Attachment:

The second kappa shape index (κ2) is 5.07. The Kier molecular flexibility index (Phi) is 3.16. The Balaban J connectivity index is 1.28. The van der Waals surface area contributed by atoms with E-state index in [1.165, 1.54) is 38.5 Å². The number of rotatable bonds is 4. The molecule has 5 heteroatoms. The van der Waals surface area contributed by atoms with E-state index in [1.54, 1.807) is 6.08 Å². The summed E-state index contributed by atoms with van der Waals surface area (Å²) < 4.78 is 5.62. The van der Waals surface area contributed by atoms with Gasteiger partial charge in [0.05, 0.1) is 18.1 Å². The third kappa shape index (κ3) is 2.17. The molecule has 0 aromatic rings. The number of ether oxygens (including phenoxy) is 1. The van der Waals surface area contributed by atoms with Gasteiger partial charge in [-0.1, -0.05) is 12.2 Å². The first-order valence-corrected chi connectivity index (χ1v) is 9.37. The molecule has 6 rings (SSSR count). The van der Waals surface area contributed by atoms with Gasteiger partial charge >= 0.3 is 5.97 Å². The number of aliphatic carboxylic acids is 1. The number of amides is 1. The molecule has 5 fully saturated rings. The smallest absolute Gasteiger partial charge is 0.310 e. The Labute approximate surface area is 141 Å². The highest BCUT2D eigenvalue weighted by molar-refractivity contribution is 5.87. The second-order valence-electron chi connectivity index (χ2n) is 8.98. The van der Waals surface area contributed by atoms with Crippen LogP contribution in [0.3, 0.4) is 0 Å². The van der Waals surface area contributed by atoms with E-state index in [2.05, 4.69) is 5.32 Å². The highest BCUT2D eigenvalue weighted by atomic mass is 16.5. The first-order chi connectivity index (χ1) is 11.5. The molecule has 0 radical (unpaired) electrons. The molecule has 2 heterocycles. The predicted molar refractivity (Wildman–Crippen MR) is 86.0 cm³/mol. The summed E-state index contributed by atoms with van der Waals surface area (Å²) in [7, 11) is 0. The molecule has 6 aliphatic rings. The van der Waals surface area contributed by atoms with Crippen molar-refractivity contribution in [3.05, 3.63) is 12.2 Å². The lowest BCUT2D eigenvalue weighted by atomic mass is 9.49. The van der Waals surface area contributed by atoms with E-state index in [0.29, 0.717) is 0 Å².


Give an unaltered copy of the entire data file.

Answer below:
The second kappa shape index (κ2) is 5.07. The Kier molecular flexibility index (Phi) is 3.16. The Balaban J connectivity index is 1.28. The van der Waals surface area contributed by atoms with E-state index in [1.165, 1.54) is 38.5 Å². The number of rotatable bonds is 4. The molecule has 5 heteroatoms. The van der Waals surface area contributed by atoms with E-state index in [1.54, 1.807) is 6.08 Å². The summed E-state index contributed by atoms with van der Waals surface area (Å²) < 4.78 is 5.62. The van der Waals surface area contributed by atoms with Gasteiger partial charge in [0.05, 0.1) is 18.1 Å². The third kappa shape index (κ3) is 2.17. The molecule has 0 aromatic rings. The number of ether oxygens (including phenoxy) is 1. The van der Waals surface area contributed by atoms with Gasteiger partial charge in [-0.1, -0.05) is 12.2 Å². The first-order valence-corrected chi connectivity index (χ1v) is 9.37. The molecule has 6 rings (SSSR count). The van der Waals surface area contributed by atoms with Gasteiger partial charge >= 0.3 is 5.97 Å². The number of aliphatic carboxylic acids is 1. The number of amides is 1. The molecule has 5 fully saturated rings. The smallest absolute Gasteiger partial charge is 0.310 e. The Labute approximate surface area is 141 Å². The highest BCUT2D eigenvalue weighted by molar-refractivity contribution is 5.87. The second-order valence-electron chi connectivity index (χ2n) is 8.98. The van der Waals surface area contributed by atoms with Crippen LogP contribution in [0.3, 0.4) is 0 Å². The van der Waals surface area contributed by atoms with E-state index in [2.05, 4.69) is 5.32 Å². The highest BCUT2D eigenvalue weighted by atomic mass is 16.5. The first-order chi connectivity index (χ1) is 11.5. The molecule has 0 radical (unpaired) electrons. The molecule has 2 heterocycles. The predicted molar refractivity (Wildman–Crippen MR) is 86.0 cm³/mol. The summed E-state index contributed by atoms with van der Waals surface area (Å²) in [7, 11) is 0. The molecule has 6 aliphatic rings. The van der Waals surface area contributed by atoms with Crippen molar-refractivity contribution in [3.05, 3.63) is 12.2 Å². The lowest BCUT2D eigenvalue weighted by atomic mass is 9.49. The van der Waals surface area contributed by atoms with E-state index in [0.29, 0.717) is 0 Å².